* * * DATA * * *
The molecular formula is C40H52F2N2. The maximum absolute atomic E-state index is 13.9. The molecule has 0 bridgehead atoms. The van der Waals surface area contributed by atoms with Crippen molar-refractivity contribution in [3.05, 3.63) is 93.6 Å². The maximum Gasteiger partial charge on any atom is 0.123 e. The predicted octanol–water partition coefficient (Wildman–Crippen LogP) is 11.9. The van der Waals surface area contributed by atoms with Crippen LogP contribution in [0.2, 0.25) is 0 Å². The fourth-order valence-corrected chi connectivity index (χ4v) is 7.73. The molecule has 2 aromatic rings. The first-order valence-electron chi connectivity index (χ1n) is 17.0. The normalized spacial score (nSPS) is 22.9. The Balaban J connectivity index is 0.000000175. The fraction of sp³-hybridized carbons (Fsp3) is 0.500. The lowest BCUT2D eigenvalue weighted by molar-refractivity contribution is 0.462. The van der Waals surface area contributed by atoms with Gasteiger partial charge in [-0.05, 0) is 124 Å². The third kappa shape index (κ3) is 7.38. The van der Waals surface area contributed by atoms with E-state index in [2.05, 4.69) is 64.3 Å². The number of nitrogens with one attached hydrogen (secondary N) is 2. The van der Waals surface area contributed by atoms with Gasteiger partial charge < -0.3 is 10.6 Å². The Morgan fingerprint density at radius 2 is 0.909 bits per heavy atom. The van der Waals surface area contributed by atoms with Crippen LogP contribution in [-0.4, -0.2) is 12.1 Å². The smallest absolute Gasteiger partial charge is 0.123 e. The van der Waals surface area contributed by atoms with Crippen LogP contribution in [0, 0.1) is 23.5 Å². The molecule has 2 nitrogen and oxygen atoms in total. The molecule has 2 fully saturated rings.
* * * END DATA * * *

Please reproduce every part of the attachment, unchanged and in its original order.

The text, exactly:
The molecular formula is C40H52F2N2. The maximum absolute atomic E-state index is 13.9. The molecule has 0 bridgehead atoms. The van der Waals surface area contributed by atoms with Crippen molar-refractivity contribution in [3.05, 3.63) is 93.6 Å². The maximum Gasteiger partial charge on any atom is 0.123 e. The predicted octanol–water partition coefficient (Wildman–Crippen LogP) is 11.9. The van der Waals surface area contributed by atoms with Crippen LogP contribution in [0.2, 0.25) is 0 Å². The fourth-order valence-corrected chi connectivity index (χ4v) is 7.73. The molecule has 2 aromatic rings. The first-order valence-electron chi connectivity index (χ1n) is 17.0. The normalized spacial score (nSPS) is 22.9. The Balaban J connectivity index is 0.000000175. The fraction of sp³-hybridized carbons (Fsp3) is 0.500. The lowest BCUT2D eigenvalue weighted by molar-refractivity contribution is 0.462. The van der Waals surface area contributed by atoms with Gasteiger partial charge in [-0.05, 0) is 124 Å². The third kappa shape index (κ3) is 7.38. The van der Waals surface area contributed by atoms with E-state index in [2.05, 4.69) is 64.3 Å². The number of nitrogens with one attached hydrogen (secondary N) is 2. The van der Waals surface area contributed by atoms with Gasteiger partial charge < -0.3 is 10.6 Å². The Morgan fingerprint density at radius 2 is 0.909 bits per heavy atom. The van der Waals surface area contributed by atoms with Crippen LogP contribution in [-0.4, -0.2) is 12.1 Å². The smallest absolute Gasteiger partial charge is 0.123 e. The van der Waals surface area contributed by atoms with Crippen LogP contribution in [0, 0.1) is 23.5 Å². The molecule has 2 nitrogen and oxygen atoms in total. The molecule has 2 fully saturated rings.